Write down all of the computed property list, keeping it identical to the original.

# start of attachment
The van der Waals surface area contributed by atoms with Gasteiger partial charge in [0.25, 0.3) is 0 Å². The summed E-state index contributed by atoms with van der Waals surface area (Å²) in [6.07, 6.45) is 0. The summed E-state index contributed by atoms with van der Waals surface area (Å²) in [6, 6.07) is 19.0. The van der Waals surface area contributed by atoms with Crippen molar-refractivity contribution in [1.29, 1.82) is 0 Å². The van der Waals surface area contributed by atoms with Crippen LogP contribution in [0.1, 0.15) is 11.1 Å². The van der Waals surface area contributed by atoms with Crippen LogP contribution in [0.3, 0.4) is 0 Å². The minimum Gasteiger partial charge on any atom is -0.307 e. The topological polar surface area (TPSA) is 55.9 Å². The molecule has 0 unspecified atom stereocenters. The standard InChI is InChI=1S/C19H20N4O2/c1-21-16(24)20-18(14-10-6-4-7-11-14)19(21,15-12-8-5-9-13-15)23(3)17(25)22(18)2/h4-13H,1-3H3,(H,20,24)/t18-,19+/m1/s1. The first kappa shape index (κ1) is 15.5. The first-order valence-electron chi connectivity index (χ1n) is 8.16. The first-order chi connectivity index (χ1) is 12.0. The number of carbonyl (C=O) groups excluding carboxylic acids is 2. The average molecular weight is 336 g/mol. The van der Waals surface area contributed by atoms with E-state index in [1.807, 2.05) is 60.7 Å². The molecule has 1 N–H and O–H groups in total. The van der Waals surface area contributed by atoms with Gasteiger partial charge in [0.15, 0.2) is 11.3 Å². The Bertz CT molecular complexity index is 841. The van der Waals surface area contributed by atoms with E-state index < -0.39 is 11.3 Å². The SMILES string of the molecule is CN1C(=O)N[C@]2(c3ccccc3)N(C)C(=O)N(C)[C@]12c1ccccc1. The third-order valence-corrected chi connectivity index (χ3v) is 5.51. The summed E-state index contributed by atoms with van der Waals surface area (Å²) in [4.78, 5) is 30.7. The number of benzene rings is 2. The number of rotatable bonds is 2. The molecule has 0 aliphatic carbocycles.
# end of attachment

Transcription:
The van der Waals surface area contributed by atoms with Gasteiger partial charge in [0.25, 0.3) is 0 Å². The summed E-state index contributed by atoms with van der Waals surface area (Å²) in [6.07, 6.45) is 0. The summed E-state index contributed by atoms with van der Waals surface area (Å²) in [6, 6.07) is 19.0. The van der Waals surface area contributed by atoms with Crippen molar-refractivity contribution in [1.29, 1.82) is 0 Å². The van der Waals surface area contributed by atoms with Crippen LogP contribution in [0.1, 0.15) is 11.1 Å². The van der Waals surface area contributed by atoms with Crippen LogP contribution in [0.3, 0.4) is 0 Å². The minimum Gasteiger partial charge on any atom is -0.307 e. The topological polar surface area (TPSA) is 55.9 Å². The molecule has 0 unspecified atom stereocenters. The standard InChI is InChI=1S/C19H20N4O2/c1-21-16(24)20-18(14-10-6-4-7-11-14)19(21,15-12-8-5-9-13-15)23(3)17(25)22(18)2/h4-13H,1-3H3,(H,20,24)/t18-,19+/m1/s1. The first kappa shape index (κ1) is 15.5. The first-order valence-electron chi connectivity index (χ1n) is 8.16. The first-order chi connectivity index (χ1) is 12.0. The number of carbonyl (C=O) groups excluding carboxylic acids is 2. The average molecular weight is 336 g/mol. The van der Waals surface area contributed by atoms with E-state index in [1.807, 2.05) is 60.7 Å². The molecule has 1 N–H and O–H groups in total. The van der Waals surface area contributed by atoms with Gasteiger partial charge in [0.15, 0.2) is 11.3 Å². The Bertz CT molecular complexity index is 841. The van der Waals surface area contributed by atoms with E-state index < -0.39 is 11.3 Å². The SMILES string of the molecule is CN1C(=O)N[C@]2(c3ccccc3)N(C)C(=O)N(C)[C@]12c1ccccc1. The third-order valence-corrected chi connectivity index (χ3v) is 5.51. The summed E-state index contributed by atoms with van der Waals surface area (Å²) in [4.78, 5) is 30.7. The number of benzene rings is 2. The number of rotatable bonds is 2. The molecule has 0 aliphatic carbocycles.